Although it can be difficult to have hard conversations regarding advance care planning, most people find it a relief to know they have voiced their preferences and laid the groundwork for decision making once it is complete. Coming up with an advanced care plan can be overwhelming, but it is important to take it step by step.
The first step is simply gaining a realistic understanding of your current health status. You may be in generally good health, despite having several medical conditions such as high blood pressure or osteoarthritis. You may be doing well now but have a chronic, progressive, ultimately fatal illness such as Alzheimer’s disease or metastatic colon cancer. You may be frail because of multiple interacting chronic conditions or one disease that has widespread effects on your daily activities and health. Or you may have a serious advanced illness, such as end-stage heart failure.
Knowing which of these scenarios best characterizes your current situation and how your health is likely to evolve over the next several years is likely to affect what goals are most important to you. Many people who are in generally good health would favor life-prolonging therapy in the event of any new, acute medical problem such as pneumonia or a heart attack.
Some people with progressive, chronic illness also favor life-prolonging therapy in the event of a new problem or worsening of their chronic condition; others regard their daily functioning as of paramount concern. Many people who are frail are primarily concerned with retaining their independence and maximizing their quality of life; because their frailty may become more severe with aggressive medical treatments, they may prefer to limit such treatment. Finally, people in the final stage of a serious illness—whether metastatic cancer, end-stage heart disease, or advanced Alzheimer’s disease—often wish comfort to be the overriding aim of medical treatment. Accordingly, they would decline CPR, admission to an intensive care unit, surgery, or other invasive treatment in the event of an acute illness.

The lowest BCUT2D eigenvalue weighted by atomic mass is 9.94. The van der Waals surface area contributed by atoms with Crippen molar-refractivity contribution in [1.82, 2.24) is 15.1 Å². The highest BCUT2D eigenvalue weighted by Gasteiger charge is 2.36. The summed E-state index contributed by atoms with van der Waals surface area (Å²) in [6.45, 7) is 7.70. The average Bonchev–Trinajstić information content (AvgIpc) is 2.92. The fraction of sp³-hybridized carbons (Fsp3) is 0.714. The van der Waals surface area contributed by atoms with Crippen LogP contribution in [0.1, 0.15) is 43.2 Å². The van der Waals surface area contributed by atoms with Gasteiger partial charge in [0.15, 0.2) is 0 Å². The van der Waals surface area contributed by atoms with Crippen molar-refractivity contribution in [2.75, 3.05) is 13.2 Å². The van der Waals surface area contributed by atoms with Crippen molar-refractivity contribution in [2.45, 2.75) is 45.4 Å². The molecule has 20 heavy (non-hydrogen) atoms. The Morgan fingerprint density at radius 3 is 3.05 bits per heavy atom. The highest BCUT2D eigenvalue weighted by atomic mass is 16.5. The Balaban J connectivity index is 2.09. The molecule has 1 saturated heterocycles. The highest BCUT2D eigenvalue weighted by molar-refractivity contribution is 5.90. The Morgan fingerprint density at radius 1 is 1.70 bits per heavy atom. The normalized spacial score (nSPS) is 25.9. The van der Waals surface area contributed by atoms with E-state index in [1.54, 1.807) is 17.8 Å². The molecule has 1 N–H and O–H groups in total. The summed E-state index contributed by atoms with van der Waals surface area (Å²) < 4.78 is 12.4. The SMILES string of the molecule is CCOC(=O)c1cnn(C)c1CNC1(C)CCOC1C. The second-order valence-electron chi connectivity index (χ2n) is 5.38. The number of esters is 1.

The best way to understand your diagnosis and prognosis is to talk to your doctor about your health. Following are some useful questions to ask in gathering information:
- What is the usual course of this condition?
- What is known about it, and what is unknown?
- What are my chances of recovery?
- What will the new normal be after recovery?
- What are the chances that I’ll be worse off?
- What will a (recommended) test tell you? Will it make any difference to my plan of care?
- How will a (recommended) treatment affect my functioning?
- Are there other possible treatments?
- What side effects will I likely experience?
- What will life be like after this treatment?
- If pain or discomfort is involved, how will that be managed?
For more information on the best ways to communicate your healthcare preferences, read Advance Care Planning, a Special Health Report from Harvard Medical School
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